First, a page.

And the anthropologist’s brilliant legacy lives on through her students as well, as the squinterns work together to pinpoint Kovac’s location after realizing that the woman they were interrogating was not his wife, but his sister, who is also hell-bent on revenge. Brennan insists on tagging along with Booth on the raid -- “Where you go, I go.” -- and it’s a good thing she does. When the FBI agent injures his arm chasing after the series’ final bad guy, there’s a spark -- Brennan knows what’s wrong!
She’s able to reset his arm, allowing Booth to get off one perfect shot and take down Kovac for good. Then it’s back to the Jeffersonian, where the team is preparing to take a break as the lab is rebuilt. And while Brennan’s crisis may have had her questioning everything, at series end, she’s “happy where she is,” celebrating both her returned cognition and the promotion of Hodgins to interim Jeffersonian director. (Cam’s taking time off, because she and Arastoo are adopting!)
“That was emotional,” Deschanel said of filming the series’ last moments in the lab, as well as her final scene with Boreanaz in the Jeffersonian gardens. “It was sobering, to really see it destroyed like that… The stage was such a huge part of [the show]. It was such an amazing space, so it was very surreal [to see it torn down]. They did an incredible job, but it was disturbing.”
“Since then, the stages have been cleared, and I’ve had people send me pictures of that -- including David Boreanaz -- and that’s kind of alarming, too,” she added with a laugh.
GALLERY: 'Bones' Says Goodbye: Booth and Brennan's 22 Best Episodes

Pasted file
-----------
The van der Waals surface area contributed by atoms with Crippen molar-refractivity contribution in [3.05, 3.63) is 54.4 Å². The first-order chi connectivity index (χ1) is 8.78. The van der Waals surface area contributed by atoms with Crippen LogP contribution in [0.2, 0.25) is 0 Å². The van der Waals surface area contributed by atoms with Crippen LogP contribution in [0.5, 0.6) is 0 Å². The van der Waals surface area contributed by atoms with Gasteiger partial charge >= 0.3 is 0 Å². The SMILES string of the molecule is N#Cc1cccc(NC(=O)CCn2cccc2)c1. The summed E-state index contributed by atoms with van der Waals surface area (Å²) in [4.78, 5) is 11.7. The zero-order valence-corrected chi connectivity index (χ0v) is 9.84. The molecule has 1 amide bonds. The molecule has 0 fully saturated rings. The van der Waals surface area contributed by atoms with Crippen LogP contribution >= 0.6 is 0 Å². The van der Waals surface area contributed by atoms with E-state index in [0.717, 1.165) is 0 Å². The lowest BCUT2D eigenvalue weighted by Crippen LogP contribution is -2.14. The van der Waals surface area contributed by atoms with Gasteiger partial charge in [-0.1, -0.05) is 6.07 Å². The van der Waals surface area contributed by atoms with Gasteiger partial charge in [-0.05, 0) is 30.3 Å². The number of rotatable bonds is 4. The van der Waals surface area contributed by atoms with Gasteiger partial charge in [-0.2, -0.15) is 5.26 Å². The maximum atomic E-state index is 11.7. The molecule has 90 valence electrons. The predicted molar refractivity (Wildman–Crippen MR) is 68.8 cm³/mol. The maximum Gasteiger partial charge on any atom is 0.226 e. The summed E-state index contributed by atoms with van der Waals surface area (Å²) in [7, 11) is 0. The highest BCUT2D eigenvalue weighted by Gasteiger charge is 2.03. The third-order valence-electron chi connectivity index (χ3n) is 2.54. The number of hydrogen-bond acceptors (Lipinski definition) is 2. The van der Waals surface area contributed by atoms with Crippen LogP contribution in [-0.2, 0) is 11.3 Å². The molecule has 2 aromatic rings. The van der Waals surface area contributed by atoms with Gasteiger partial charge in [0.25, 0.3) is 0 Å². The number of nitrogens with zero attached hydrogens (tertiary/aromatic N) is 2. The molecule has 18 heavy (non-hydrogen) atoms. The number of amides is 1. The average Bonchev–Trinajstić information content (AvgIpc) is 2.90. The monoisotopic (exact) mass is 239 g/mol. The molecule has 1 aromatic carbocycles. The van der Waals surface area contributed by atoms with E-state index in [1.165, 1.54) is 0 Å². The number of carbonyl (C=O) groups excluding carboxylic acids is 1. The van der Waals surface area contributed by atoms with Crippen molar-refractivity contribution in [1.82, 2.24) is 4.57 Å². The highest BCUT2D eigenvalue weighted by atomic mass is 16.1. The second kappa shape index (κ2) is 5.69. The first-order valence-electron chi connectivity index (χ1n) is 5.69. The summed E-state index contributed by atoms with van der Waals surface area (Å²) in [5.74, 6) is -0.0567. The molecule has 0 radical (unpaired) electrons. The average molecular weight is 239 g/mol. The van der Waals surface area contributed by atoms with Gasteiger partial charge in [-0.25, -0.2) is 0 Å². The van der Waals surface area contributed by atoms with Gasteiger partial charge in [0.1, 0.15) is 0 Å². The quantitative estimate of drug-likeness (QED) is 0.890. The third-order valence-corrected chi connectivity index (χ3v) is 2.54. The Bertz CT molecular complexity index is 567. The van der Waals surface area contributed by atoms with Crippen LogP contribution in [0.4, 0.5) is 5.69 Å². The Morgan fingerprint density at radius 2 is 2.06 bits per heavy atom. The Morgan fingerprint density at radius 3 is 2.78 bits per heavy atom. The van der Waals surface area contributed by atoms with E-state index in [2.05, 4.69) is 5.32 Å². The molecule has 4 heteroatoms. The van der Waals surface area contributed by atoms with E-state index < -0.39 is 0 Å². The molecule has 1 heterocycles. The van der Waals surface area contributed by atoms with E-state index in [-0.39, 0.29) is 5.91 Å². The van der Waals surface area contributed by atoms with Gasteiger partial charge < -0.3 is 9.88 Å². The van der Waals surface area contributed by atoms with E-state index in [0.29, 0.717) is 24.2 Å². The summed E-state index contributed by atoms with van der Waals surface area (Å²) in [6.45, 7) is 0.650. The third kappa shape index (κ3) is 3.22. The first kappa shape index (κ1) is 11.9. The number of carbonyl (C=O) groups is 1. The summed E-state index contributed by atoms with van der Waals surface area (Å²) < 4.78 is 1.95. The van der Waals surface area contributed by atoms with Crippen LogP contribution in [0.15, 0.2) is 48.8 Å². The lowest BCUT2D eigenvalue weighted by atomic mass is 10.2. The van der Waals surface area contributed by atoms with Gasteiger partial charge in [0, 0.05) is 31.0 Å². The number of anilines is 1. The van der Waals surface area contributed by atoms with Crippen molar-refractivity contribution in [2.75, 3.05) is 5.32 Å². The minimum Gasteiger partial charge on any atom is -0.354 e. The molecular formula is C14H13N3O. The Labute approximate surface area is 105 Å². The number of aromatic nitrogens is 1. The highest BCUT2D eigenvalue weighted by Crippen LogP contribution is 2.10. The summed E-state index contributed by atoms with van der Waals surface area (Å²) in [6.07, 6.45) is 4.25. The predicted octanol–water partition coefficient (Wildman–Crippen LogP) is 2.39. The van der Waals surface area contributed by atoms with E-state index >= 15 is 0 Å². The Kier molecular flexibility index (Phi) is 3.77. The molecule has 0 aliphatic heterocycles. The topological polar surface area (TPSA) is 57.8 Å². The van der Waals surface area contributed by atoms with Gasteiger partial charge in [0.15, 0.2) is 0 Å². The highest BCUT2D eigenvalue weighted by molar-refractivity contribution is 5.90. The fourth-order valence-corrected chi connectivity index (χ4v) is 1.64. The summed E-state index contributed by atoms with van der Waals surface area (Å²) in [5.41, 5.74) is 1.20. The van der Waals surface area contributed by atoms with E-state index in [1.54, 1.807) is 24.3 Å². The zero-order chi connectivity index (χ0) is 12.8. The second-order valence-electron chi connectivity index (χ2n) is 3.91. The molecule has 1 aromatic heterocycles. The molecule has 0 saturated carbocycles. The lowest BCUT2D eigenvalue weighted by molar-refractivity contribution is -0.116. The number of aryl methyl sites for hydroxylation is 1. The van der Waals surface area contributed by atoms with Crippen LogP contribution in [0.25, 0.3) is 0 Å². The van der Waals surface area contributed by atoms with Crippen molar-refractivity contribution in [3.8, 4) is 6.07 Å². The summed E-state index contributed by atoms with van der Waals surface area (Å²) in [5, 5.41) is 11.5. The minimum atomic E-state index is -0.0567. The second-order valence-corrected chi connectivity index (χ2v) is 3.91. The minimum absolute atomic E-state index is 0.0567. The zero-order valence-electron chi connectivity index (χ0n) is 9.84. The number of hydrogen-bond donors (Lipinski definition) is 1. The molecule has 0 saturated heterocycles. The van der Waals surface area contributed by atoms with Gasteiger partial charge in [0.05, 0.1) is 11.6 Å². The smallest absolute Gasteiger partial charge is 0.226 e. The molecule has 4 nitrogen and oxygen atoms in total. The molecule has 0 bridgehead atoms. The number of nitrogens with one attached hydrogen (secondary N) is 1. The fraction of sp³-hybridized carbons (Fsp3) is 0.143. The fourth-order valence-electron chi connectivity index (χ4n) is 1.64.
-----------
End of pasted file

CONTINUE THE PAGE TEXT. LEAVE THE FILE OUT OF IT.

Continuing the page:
Twelve seasons is an impressive accomplishment for any show, and Deschanel admits that after living in the world of Bones for so long, it’s been a bit hard to let go.
“I’m still kind of in shock about it all,” she said of the finale. “I mean, we knew it was ending last year, we knew we’d have 12 episodes, we had time to process it, [but] nothing can prepare you for the very end. When I wrapped in December, that was an emotional time, and I’m still kind of processing it, honestly.”
As “life after Bones” begins, Deschanel is enjoying her free time with her husband, It’s Always Sunny in Philadelphia producer and star David Hornsby, and their two young sons, and working with charities like Farm Sanctuary.
“I’ve fully embraced my new life, but I think I’m still processing the end of Bones and what that means for me,” said the actress. “I’ve gotten used to not going into Bones every day and I miss it, but I’m enjoying my life as it is right now.”
As for the show that encompassed the last 10+ years of her life, Deschanel said that portraying a strong female lead -- one who has inspired a new generation of female viewers to pursue careers and studies in STEM fields -- is Bones' ultimate legacy.
“It’s something I’ve been aware of from the beginning… what kind of role models, what kind of images, what kind of characters are you presenting to the world?” she said, admitting that the show’s female-centric focus was one of the reasons she signed on in the first place. “That was really important to me, to give young girls ideas about what they could do in their lives and to not be limiting that.”
“I’ve always pointed out that I love the fact that the female characters on the show have bigger offices than the men and they’re all intelligent, strong, successful women who are not ashamed to be who they are and to tell you they’re brilliant and to be successful in those fields,” Deschanel added. “I’m just glad that we had a show with strong females and women in STEM. My favorite thing to hear is a young girl saying that she wants to become a scientist because of watching the show. That, to me, makes the show worth it.”